The Blog as a Tool of Reaction – or – Students and Personal Essays – or – A Good Blogger Is Hard to Find

by Mr. Sheehy

Most of my assignments and blogging with students ends up being posted elsewhere, but I find that concrete examples are usually the most interesting things we as teachers have to share. In that way, I have decided to double post an assignment I am giving to my juniors this week. It’s a writing assignment in the middle of a unit called “Quizzical Writers,” and it follows a fantastic experience we had while reading Flannery O’ Connor’s “A Good Man Is Hard to Find.” The experience arose from my perpetual quest to enable students to share synchronously the thinking they have as they read a text.

Ideally, I’ll someday discover a way to share this thinking while students read silently, but for this story, we formed a circle and read it out loud to each other. At the end of each page, we stopped and everyone wrote a question, comment, or thought about the story. Then everyone read what they’d written, and unless it was a question for clarity, we did not stop to discuss the comment or question. We simply listened, appreciated it, and moved to the next comment. Then we’d continue reading the story. It was great to hear students highlight key points of the story and latch onto themes and important characteristics, and the sharing obviously helped fellow readers recognize details we hadn’t considered as carefully.

My favorite part occurred half way through the story. For the first three pages, every time we stopped students erupted into laughter and Tom Foolery, joking about how terrible the Grandma is and how funny the children are. Then the Misfit entered the story on page four and it became obvious the story was not going to recover from this dark turn. When we stopped that time, no one uttered a single silly comment, and students wrote in silence. O’ Connor had them wrapped so tightly in her narrative arc that they couldn’t get out.

Now, I want to hear them talk about the story more, and this is how I plan to do it. We’ll see how it works.

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Having read Flannery O’Connor’s “A Good Man Is Hard to Find,” you know there’s no way to escape writing about it. Maybe in some corner of my pinky finger there had been hidden a cell that might have let you out of a written assignment for this story, but then I read Kyriana’s and Nate’s fabulously articulate responses to O’Connor’s other story, “The Life You Save May Be Your Own,” and I couldn’t wait to hear more insight and perspective on more of O’Connor’s work. From a teacher’s perspective, this is what I saw in their articles: effective, engaging personal essays that expressed top-level reading. My natural response is to attempt to bring on a bit more.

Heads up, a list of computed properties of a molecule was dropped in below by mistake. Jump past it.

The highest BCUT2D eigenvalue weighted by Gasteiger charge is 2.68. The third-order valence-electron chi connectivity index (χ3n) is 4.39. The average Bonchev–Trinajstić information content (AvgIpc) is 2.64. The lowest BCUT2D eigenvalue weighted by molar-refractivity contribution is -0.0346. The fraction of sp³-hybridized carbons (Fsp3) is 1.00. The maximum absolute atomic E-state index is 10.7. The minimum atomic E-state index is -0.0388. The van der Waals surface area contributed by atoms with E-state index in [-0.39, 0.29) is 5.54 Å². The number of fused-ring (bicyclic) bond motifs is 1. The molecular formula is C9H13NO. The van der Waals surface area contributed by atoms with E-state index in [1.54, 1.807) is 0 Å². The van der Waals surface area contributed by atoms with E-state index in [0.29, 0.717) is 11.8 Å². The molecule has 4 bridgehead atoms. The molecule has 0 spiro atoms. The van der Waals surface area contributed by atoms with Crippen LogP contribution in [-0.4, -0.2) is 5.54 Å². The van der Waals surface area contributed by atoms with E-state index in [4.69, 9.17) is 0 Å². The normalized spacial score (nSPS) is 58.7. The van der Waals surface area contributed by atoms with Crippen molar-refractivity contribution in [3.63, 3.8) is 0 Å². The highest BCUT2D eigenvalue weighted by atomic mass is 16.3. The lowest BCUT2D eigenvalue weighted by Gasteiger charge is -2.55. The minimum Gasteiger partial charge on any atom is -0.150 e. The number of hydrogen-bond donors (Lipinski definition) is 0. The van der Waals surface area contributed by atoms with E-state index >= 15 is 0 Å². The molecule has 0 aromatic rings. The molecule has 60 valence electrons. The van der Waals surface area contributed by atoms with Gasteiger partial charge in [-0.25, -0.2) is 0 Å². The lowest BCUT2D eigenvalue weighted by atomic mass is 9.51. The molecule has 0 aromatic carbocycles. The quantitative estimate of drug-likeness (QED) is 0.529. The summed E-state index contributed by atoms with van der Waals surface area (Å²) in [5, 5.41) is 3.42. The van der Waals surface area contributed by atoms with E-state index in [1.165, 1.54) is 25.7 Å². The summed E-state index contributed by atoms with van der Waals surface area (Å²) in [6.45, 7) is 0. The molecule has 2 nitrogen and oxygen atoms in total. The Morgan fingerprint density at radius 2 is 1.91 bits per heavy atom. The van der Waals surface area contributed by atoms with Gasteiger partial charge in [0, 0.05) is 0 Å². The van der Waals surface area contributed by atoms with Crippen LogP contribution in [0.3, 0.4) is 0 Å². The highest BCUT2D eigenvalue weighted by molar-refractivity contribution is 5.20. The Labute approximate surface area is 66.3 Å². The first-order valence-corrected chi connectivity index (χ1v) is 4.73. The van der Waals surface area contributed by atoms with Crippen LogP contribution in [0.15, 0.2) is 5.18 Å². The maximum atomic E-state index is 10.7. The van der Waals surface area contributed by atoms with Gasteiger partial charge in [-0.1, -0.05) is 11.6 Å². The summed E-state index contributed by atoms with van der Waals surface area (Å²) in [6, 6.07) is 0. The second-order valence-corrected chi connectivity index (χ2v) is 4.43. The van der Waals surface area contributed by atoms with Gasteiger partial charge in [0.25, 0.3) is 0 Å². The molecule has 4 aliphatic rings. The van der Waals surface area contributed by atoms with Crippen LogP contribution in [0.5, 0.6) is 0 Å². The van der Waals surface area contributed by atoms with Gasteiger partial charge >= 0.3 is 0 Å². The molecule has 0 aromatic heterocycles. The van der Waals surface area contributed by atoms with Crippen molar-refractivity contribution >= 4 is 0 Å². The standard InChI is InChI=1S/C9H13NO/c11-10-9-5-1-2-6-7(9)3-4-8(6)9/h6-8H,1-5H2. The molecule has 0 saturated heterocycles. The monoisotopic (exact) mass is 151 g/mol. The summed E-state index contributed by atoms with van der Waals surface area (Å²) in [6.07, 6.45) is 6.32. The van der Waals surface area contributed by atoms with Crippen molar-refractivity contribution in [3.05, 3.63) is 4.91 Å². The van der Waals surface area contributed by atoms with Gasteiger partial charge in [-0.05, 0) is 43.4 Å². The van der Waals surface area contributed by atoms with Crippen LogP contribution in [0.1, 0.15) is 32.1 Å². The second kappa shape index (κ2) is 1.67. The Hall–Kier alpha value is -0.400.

For this article, however, I am going to dictate the format a little bit. I want to give you a chance to write an article that injects quotes from the text like little asides. It would be the writing equivalent of when a radio announcer makes a statement and then jumps to a sound bite – but where the sound bite is not specifically introduced or acknowledged in the language around it. I did this a lot in radio when I’d make little promotional spots. One time I recorded a letter to my brother to say happy birthday, and I filled the letter with ridiculous advise and bits of wisdom. After each bit of wisdom the audio would cut to a quote from a movie that we had seen and loved. I never said anything about the quotes, they were just there to augment my points by juxtaposition. In that case, obviously, they were also there to get a laugh.

I do this at times in my blog (see this article on the meaning of poetry for an example), and I think it’s a perfect form for the medium. I take the quotation in question and at the most opportune time I insert it as its own paragraph. I set that paragraph apart with the block quote formatting (located in the tool bar Blockquote Image ) and never specifically mention the quote. But it does fit in that context, and it does support my point. I also do this with photographs which I pull usually from a search engine that mines Flickr.

The advantage to you, of course, is that you don’t have to worry about how to punctuate the quote in your article. You simply stick it in there and keep trudging along with your insight.

That is what I want you to do in terms of format. In terms of writing, I want you to use the same general topic that you had for “Winter Dreams” and “The Life You Save May Be Your Own“: say something interesting about the story by reflecting on it personally, and do so in at least 250 words. Use four quotes from the story as asides to support your reflection. For “A Good Man Is Hard to Find” you should feel free to compare it to “The Life You Save May Be Your Own,” since you’ll see obvious similarities. You don’t have to do so, however.

Write on!

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